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Clifford Chance

Clifford Chance


Talking Tech

Italian government calls for new crypto assets tax treatment

Tax 6 December 2022

The Italian Government published the bill of the Budget Law for 2023 envisaging the introduction of a set of rules for the taxation of crypto assets.

As from they were first launched in 2009, cryptocurrencies and, more in general, crypto assets have not been the object of specific tax laws. Their tax treatment has been based on general principles and (heavily criticized) guidance issued by the tax authority.


The new tax definition of "crypto assets" would be that of the Markets in Crypto Assets Regulation (MiCA), thus encompassing any "digital representation of value or rights which may be transferred and stored electronically, using distributed ledger technology or similar technology". (See our article: Crypto regulation: the introduction of mica into the eu regulatory landscape )

Due to this wide definition, the proposed tax framework would cover address several sources of income, including those derived from cryptocurrencies, tokens (including NFTs) and related activities such as staking and airdrops, regardless of whether they have an investment purpose.

The draft is currently under review of the Italian Parliament for discussion and, possibly, amendments. The entry into force is expected as of 1 January 2023, although the effectiveness of certain specific measures may be delayed.


The bill of the Budget Law for 2023 contains provisions addressing:-

  • tax treatment of income generated by private (i.e. not business) taxpayers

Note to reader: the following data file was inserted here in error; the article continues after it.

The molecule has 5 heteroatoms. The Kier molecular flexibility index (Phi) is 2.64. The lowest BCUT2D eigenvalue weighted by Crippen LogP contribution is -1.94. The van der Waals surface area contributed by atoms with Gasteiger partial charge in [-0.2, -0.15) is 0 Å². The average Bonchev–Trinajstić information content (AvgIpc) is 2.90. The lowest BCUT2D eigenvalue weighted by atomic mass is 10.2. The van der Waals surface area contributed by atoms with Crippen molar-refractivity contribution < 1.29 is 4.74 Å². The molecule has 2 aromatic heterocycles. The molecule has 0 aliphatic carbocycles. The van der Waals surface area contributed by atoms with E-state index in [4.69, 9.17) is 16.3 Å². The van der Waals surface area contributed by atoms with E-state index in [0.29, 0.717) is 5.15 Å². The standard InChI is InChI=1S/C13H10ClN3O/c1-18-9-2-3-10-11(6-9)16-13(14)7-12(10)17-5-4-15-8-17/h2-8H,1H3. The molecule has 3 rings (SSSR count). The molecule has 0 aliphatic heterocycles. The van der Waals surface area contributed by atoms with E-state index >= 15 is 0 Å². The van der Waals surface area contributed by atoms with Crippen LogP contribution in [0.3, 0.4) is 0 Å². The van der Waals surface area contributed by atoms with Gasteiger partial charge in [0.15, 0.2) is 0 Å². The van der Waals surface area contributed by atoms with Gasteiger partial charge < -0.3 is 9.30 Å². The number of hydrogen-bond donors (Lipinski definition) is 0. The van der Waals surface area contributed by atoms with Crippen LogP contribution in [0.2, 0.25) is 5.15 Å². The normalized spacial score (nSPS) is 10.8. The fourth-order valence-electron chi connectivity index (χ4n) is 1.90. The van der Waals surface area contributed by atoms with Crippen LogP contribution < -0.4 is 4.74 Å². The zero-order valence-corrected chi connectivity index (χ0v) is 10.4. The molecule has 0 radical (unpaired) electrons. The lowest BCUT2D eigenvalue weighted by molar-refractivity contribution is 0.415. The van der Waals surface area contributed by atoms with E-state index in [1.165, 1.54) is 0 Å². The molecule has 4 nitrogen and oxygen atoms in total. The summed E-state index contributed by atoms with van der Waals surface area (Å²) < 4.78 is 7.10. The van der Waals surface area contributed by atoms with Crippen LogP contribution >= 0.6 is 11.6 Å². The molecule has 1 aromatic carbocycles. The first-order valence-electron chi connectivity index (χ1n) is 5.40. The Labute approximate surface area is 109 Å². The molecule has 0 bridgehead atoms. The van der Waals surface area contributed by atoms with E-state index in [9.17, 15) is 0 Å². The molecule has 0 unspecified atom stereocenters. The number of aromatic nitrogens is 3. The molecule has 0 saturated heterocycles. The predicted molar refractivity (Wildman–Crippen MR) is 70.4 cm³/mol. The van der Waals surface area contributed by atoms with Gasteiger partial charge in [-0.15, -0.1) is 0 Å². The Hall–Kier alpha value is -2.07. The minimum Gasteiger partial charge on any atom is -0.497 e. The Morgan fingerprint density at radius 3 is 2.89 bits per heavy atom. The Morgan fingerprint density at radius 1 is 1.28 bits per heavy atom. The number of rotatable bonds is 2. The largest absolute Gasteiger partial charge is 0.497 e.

• the introduction of reporting obligations for crypto holders
  • a tax step-up regime for crypto assets held as at 1 January 2023
  • a voluntary disclosure program for crypto assets and related income not reported and/or not taxed in previous years
  • the introduction of a stamp duty on crypto assets
  • tax treatment of accounting write-ups and write-downs of crypto assets by Italian companies.

Taxation of income

Income derived by private taxpayers upon redemption, disposal, exchange or holding of crypto assets and exceeding a threshold currently set at EUR 2,000 will be treated as capital gains subject to tax at a 26% flat rate.

The taxable capital gain would be equal to the (positive) difference between the consideration received or, in case of an on-exchange transaction, the market value of the crypto assets received and the purchase price. Where a redemption, disposal, exchange or holding of crypto assets results in a capital loss exceeding EUR 2,000, such loss can be offset against capital gains of the same kind subsequently realised in the same year or in the following years up to the fourth.